Discover the benefits of giving wisely
Did you know there are creative ways to support St. Mary’s? Ways in which the health system, you and your loved ones all benefit at the same time? Such giving techniques are called "planned gifts," because with thoughtful planning, you create win-win solutions for you, your family, and the hospital.
Giving opportunities throughout St, Mary's Health System can meet the needs and desires of all donors who wish to support our work. Planned Giving offers outstanding tax benefits to you, the donor, while providing important long-term support to St. Mary's Health System and its programs.
Talk to your financial advisor or contact Audrey Thomson, Executive Director of Philanthropy at 207-777-8828 or email.
At your death, a will serves as a road map telling your personal representative how to distribute your assets to other people or to a charity. Without a will, you are powerless over how your assets are distributed. Instead, the laws of the state where your residence is, the state in which you spend most of your time, register to vote and hold your driver's license, determines how assets are divided.
Power of Attorney
A general power of attorney permits the holder of the power to act on behalf of another individual-the grantor-and lapses upon the grantor's incompetence. A durable power of attorney survives the incompetence of the grantor and allows the holder of the power to act. This document can be used when a grantor lapses from competence to incompetence for periods of time.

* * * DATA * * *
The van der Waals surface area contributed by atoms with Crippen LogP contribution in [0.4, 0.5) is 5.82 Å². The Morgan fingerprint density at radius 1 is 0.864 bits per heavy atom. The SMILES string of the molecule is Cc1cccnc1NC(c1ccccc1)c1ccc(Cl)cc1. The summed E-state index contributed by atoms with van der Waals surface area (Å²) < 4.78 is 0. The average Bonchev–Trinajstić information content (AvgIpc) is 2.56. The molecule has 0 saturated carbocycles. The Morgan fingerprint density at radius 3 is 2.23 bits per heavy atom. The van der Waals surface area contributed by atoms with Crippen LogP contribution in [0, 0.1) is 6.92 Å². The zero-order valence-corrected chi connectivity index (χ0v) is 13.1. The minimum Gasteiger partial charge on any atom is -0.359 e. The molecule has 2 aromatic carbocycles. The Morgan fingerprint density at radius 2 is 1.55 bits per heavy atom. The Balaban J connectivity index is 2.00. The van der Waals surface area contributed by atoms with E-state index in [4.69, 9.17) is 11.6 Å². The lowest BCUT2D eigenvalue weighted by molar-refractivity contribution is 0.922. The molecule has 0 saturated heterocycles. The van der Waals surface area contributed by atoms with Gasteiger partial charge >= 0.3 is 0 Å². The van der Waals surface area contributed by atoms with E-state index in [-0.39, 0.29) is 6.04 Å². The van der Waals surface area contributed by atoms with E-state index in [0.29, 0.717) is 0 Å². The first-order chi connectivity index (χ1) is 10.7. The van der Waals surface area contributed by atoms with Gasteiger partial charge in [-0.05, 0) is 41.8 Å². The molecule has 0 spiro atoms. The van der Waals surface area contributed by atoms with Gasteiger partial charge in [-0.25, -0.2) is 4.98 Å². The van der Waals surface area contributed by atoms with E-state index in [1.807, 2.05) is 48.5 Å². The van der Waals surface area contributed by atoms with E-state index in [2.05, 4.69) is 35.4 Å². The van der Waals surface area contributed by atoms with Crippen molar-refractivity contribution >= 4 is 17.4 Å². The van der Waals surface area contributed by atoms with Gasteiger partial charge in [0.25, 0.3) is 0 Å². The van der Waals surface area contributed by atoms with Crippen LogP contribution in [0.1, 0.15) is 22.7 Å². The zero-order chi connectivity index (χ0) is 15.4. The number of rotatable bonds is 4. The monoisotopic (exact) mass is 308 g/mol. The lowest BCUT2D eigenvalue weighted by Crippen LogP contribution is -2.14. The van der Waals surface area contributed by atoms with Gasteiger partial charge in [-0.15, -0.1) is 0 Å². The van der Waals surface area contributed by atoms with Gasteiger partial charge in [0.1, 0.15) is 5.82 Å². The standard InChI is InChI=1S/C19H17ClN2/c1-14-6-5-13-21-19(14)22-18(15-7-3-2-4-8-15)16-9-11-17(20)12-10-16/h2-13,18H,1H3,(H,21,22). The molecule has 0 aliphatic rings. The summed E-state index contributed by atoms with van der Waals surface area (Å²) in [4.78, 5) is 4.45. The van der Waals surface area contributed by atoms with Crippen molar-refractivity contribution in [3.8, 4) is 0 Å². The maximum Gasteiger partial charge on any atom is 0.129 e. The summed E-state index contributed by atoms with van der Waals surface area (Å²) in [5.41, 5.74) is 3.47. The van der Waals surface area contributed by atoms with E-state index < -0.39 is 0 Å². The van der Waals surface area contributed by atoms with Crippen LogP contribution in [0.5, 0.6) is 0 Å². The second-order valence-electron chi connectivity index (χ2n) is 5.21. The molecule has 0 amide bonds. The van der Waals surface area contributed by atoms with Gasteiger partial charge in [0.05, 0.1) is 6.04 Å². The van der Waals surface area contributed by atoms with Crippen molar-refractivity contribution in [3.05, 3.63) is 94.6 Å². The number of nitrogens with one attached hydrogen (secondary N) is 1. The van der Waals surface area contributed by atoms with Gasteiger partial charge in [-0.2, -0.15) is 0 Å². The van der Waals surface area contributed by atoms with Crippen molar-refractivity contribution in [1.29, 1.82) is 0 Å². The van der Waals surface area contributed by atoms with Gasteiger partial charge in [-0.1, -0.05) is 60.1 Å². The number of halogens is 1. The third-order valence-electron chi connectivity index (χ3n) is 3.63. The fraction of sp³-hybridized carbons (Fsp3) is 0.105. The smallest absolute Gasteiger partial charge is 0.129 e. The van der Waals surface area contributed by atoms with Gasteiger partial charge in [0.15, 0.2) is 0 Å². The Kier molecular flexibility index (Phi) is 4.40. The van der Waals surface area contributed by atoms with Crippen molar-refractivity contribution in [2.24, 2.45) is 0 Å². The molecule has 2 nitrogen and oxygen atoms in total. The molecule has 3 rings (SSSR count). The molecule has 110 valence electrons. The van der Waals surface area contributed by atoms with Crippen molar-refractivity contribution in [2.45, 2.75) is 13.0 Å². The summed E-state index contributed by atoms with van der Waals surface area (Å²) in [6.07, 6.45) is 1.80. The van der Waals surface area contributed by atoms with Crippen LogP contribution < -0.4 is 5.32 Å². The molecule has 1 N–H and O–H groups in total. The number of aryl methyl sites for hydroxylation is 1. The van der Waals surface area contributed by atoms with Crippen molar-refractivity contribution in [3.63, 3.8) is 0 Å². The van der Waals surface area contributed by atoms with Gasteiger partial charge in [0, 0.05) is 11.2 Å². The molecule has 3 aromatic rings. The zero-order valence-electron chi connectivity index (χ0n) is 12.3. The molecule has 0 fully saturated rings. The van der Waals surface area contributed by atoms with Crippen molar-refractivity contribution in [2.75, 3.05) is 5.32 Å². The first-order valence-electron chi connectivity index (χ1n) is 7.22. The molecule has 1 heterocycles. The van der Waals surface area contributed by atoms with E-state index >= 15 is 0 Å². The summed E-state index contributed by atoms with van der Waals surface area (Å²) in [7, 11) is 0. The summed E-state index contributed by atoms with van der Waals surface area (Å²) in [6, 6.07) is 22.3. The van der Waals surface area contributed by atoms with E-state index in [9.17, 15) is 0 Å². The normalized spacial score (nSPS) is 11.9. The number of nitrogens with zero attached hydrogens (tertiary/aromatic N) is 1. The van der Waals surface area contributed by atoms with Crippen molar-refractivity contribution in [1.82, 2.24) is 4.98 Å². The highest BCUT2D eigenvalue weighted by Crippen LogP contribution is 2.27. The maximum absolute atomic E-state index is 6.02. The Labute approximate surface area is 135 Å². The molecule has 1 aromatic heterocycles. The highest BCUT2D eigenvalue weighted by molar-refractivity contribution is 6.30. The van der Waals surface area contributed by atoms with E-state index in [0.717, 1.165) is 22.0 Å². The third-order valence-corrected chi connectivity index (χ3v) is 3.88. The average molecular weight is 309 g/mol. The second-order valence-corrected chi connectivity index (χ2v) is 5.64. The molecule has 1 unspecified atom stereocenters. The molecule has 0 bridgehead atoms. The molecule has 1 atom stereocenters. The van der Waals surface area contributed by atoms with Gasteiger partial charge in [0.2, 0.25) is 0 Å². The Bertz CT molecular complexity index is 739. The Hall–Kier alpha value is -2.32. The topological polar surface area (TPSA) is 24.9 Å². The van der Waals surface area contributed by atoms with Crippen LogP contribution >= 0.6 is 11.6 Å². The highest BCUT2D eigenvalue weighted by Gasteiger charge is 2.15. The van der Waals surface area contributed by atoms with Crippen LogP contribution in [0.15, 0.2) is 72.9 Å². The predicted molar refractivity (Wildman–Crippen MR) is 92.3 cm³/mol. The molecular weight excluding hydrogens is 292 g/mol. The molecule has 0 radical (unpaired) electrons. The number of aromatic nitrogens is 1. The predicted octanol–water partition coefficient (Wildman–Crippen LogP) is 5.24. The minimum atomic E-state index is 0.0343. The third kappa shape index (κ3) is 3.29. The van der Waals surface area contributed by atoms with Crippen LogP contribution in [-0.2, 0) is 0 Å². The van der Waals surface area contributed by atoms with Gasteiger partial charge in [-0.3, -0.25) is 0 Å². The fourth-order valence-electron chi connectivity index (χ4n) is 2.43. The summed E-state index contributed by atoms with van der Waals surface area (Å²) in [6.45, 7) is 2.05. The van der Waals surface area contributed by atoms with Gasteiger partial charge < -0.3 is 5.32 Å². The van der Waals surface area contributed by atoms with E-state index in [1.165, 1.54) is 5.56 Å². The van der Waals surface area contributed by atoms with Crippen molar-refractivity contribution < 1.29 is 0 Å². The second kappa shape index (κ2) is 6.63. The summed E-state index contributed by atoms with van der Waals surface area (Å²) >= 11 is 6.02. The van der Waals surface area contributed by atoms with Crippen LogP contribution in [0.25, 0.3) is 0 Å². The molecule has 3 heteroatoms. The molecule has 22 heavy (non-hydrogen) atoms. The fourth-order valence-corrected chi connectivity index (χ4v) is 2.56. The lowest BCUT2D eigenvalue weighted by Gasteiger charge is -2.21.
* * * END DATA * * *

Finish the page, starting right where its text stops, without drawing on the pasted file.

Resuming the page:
Revocable Living Trust
A revocable intervivos or "living" trust is an important part of the estate plan of many people. Intervivos means "during life," which is when the trust is established. Revocable means that the creator, also known as the grantor, of the trust can change the terms of the trust or revoke it completely during his or her lifetime. Assets in trust are not part of your will; they are transferred according to the instructions in the trust document.
Living Will or Health Care Proxy
By creating a living will, you can articulate your beliefs on life-sustaining measures. With a health care proxy, you can name a trusted individual to make health care decisions if you are unable to do so. The health care proxy is used only for medical purposes. Like a living will, the health care proxy states when life-support equipment should be disconnected and medical efforts should cease.
Why Should I Make a Planned Gift?
Many people want to make charitable gifts but need to do so in a way that helps meet their other personal, family, or financial needs. Planned gifts give you options for making your charitable gifts in ways that may allow to:
- Make a larger charitable gift than you thought possible
- Increase your current income
- Plan for the financial needs of a spouse or loved one
- Provide inheritances for your heirs at a reduced cost
- Reduce your income tax and/or avoid capital gains tax
- Diversify your investment portfolio
- Receive income from your personal residence
- Plan for the transfer of your business
- Leave a charitable legacy for future generations
The St. Mary’s Development Office does not provide legal or tax advice. We recommend that you seek your own legal and tax advice in connection with gift and planning matters.